...Sampson's theory of reflux menstruation is stifling progress in research and treatment of endometriosis. Because all treatment failures can be explained away by this theory, a clinician does not have to worry about whether the treatment used has efficacy since 'everybody knows that the disease comes back because of reflux menstruation'...

Research on endometriosis is hampered by Sampson's theory because so many dollars and minds are devoted to chasing this theory and various intellectual spinoffs which have led nowhere. It would be much cheaper and more productive for effort to be spent in trying to obtain photomicrographs of initial attachment. If initial attachment does not occur, then it would be unnecessary to waste more time on the theory of reflux menstruation and real progress could then be made.

...research on endometriosis is hampered by Sampson's theory because so many dollars and minds are devoted to chasing this theory and various intellectual spinoffs which have led nowhere...

The new endometriosis paradigm: what is old is new again

In the vacuum left by revocation of the reflux menstruation theory of origin of endometriosis, coelomic metaplasia as championed by Novak, [11] Moench, [52] and Gruenwald [53] rises to the top of the short list of possible causes of the disease, with certain modern alterations and insights: polygenic and/or environmental factors present at the moment of conception result in estrogen-responsive target mesenchymal substrate being laid down during embryogenesis in tracts or fields which roughly follow the pathways of fetal pelvic organogenesis caudally across the posterior coelomic epithelium. The distribution of these tracts may vary from female to female, and the inherent potential biologic activity of these tracts may also vary even at different sites in the same pelvis. For example, tracts laid down in parenchymal structures, such as the uterosacral ligaments, or within the muscularis of bowel or bladder have the potential of undergoing fibromuscular metaplasia which is not seen with simple peritoneal or ovarian endometriosis. Undifferentiated substrate tracts in girls or young women have no distinctive morphology that would allow them to be identified at surgery. During puberty, rising estrogen production by the ovaries causes these tracts to begin to undergo metaplasia into various preordained forms of endometriosis or endosalpingiosis with the many possible differences in histology, morphology and function that have been observed. In a metaplastic process similar in timing to squamous metaplasia of the cervix, by their mid-twenties women have developed essentially all of the sites of endometriosis they will have. Those sites destined to develop fibromuscular hyperplasia or adenomyotic changes may continue to do so until the mid-thirties. This model of embryologically patterned metaplasia, a derivation of the concept of Mülleriosis, [13] predicts the surgical results that have been observed following conservative excisional surgery [32, 33]. If surgery is performed and if all endometriosis and all underlying substrate which is destined to form endometriosis are removed, then endometriosis can be cured by a single conservative surgery. If all existing endometriosis is removed but not all underlying or adjacent undifferentiated estrogen-targeted substrate is removed, then recurrence of new disease is possible. However, such recurrent disease will almost always be much less than the initial amount of disease, [32] since the majority of substrate will have already changed into endometriosis. If the uterus, tubes and ovaries are removed but endometriosis is left untreated, patients are at risk for continuing symptoms, especially if they have deep disease or intestinal involvement [54]. Local growth factors associated with the metaplasia of healing can induce formation of only small amounts of superficial endometriosis within or at the margin of the surgical site. Some patients can have endometriosis-associated Müllerian disorders of the uterus, such as adenomyosis or fibroids, which may necessitate surgery later. Gruenwald pointed out that this model can explain the occurrence of endometriosis anywhere in the body or in males, [55, 56, 57] since between 6 and 8 weeks of fetal development, all fetuses contain both Müllerian and Wolffian tracts.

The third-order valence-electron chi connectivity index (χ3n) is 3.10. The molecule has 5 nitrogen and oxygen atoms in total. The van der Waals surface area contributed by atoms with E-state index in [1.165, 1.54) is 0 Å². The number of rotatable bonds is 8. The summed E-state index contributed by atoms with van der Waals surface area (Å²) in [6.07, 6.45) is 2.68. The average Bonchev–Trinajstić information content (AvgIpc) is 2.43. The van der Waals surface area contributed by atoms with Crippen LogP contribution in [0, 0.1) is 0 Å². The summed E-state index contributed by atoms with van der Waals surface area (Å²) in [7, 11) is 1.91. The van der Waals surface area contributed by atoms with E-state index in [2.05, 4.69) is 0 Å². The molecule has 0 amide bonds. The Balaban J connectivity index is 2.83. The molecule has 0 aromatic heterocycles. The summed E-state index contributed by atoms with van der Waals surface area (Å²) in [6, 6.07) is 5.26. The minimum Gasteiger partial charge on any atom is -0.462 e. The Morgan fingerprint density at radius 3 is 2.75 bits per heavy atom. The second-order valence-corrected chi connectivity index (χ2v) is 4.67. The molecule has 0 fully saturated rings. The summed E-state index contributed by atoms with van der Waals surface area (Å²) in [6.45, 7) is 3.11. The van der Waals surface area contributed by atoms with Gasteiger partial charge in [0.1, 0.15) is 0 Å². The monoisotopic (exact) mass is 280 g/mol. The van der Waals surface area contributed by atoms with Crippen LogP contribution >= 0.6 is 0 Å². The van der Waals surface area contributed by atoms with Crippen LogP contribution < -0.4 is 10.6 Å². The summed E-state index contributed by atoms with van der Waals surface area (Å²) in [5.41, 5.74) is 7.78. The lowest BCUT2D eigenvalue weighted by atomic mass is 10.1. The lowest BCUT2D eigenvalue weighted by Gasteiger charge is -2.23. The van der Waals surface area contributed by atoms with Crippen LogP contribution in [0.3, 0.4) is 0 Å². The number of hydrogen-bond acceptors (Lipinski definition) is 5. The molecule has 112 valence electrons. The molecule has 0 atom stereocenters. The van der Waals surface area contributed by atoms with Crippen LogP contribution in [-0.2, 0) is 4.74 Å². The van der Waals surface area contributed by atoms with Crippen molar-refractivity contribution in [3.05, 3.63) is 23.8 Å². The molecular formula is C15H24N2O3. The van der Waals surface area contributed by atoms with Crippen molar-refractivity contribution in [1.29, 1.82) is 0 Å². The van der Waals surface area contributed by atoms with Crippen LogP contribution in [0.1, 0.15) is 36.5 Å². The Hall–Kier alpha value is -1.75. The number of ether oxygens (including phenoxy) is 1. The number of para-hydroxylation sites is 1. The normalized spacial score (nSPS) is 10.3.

The high probability that reflux menstruation is not the origin of any form of endometriosis is one of the main reasons to learn about aggressive excision of the disease, for cure of endometriosis is within the grasp of gifted surgeons around the world. The other reason to learn about excision is that patients are truly helped by the process and excision of endometriosis becomes a life-changing experience for both patient and surgeon.

...the high probability that reflux menstruation is not the origin of any form of endometriosis is one of the main reasons to learn about aggressive excision of the disease, for cure of endometriosis is within the grasp of gifted surgeons around the world...